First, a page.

The winter rains in Israel began auspiciously early this season—and the hilltops and forests of Israel almost immediately started to turn green and regain their cool-weather lushness. Wildflower blooms began in earnest in December, on their way to peaking in late February or early March.
Every week brings more flowers, blooming in a predictable order. They’re truly like old friends returning for a visit.
The vibrant red of the anemone (kalanit) can be spotted from a distance. This common flower is uncommonly beautiful, and it is one of winter’s earliest blooms. There are also purple and white varieties.
The common asphodel’s tall stalk flowers slowly and graces the landscape for several months. It is known in Hebrew as irit gedolah and grows all over the country.
Israel is home to many varieties of irises. An early bloomer is the Palestine Iris, which unfurls low to the ground and has translucent petals.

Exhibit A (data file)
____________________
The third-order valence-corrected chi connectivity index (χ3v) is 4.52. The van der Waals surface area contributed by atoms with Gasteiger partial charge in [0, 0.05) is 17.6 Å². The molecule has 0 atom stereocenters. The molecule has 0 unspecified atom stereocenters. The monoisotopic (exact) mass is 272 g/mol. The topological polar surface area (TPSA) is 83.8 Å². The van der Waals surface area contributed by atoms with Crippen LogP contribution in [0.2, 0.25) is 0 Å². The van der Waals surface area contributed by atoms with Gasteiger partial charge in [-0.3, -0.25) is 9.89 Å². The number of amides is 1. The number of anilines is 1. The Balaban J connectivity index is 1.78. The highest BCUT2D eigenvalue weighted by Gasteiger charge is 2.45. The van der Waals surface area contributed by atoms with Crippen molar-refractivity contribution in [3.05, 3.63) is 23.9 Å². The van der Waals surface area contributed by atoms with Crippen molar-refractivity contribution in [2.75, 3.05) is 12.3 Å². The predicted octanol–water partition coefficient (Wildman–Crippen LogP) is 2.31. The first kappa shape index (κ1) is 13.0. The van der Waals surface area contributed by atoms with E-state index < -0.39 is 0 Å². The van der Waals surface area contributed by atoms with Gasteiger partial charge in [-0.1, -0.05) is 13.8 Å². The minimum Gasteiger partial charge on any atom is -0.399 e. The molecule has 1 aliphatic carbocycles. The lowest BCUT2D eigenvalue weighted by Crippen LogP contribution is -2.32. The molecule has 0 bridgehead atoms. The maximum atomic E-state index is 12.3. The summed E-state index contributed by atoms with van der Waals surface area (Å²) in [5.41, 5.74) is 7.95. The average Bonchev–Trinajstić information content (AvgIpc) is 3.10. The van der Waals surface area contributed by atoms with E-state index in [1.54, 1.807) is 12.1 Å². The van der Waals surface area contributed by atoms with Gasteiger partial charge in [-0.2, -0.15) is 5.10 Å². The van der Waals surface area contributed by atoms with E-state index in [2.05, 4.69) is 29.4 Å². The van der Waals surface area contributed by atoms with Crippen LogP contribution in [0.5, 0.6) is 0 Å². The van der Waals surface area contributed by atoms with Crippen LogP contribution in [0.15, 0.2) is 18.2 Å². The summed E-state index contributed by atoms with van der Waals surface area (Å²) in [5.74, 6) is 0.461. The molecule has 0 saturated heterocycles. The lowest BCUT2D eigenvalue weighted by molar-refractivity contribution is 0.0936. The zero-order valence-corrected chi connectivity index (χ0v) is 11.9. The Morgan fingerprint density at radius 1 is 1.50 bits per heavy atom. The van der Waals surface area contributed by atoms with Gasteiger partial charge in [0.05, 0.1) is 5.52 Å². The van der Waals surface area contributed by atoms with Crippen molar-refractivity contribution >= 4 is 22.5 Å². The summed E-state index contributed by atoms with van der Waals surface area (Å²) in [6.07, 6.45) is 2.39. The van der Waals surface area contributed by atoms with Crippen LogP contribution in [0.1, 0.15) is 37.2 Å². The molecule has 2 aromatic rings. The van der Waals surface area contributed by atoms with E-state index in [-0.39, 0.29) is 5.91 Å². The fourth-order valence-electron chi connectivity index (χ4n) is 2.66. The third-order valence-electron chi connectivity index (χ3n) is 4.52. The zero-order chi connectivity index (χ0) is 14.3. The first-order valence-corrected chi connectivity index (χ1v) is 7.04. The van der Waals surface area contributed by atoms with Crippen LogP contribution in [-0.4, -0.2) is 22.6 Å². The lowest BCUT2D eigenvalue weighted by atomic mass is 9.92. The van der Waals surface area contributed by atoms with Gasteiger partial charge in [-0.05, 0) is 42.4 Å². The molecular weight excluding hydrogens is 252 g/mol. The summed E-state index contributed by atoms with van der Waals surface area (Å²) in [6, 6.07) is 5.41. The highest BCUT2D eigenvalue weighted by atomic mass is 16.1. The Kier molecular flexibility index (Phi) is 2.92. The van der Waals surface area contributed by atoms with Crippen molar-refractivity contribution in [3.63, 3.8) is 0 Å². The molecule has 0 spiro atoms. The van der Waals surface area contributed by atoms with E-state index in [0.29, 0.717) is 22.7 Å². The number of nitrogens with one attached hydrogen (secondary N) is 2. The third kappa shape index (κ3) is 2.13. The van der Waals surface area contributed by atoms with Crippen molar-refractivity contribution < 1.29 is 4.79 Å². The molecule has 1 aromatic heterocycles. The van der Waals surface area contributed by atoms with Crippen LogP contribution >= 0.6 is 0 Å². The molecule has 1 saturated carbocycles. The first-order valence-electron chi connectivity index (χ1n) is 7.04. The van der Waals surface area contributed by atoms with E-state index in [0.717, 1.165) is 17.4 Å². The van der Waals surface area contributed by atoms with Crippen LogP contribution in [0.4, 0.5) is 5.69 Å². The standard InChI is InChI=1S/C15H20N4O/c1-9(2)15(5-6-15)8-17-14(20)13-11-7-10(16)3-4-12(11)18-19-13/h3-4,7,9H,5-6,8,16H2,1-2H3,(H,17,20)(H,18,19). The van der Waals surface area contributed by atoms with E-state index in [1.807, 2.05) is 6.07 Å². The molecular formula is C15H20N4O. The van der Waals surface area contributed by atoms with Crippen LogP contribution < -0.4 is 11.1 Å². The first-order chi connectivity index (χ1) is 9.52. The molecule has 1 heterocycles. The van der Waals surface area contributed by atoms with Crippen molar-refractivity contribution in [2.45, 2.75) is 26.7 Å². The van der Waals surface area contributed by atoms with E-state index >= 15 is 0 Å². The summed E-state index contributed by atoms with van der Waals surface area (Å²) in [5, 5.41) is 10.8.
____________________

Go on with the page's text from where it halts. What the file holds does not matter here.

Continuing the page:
The Egyptian Campion (tzipornit mitzrit) is a 5-petalled purple flower that grows in groups.
The cyclamen (rakefet) is a celebrated flower in Israel. Among the first taught to nursery school aged children (in song!), this pretty blossom ranges in color from pale pink to deep purple and often clusters near rocks. Its distinctive leaves precede the flowers by several weeks, hinting where groups of them will bloom.
All of these flowers were photographed on Titora Hill, in the central Israel city of Modi’in. Titora is an archaeological site; due to the large number of water cisterns dug beneath it, the hill was thought to be a “rest stop” for pilgrims on their way to Jerusalem (a distance of about 15 miles).
Thanks to our colleague Kate Stern for the beautiful photos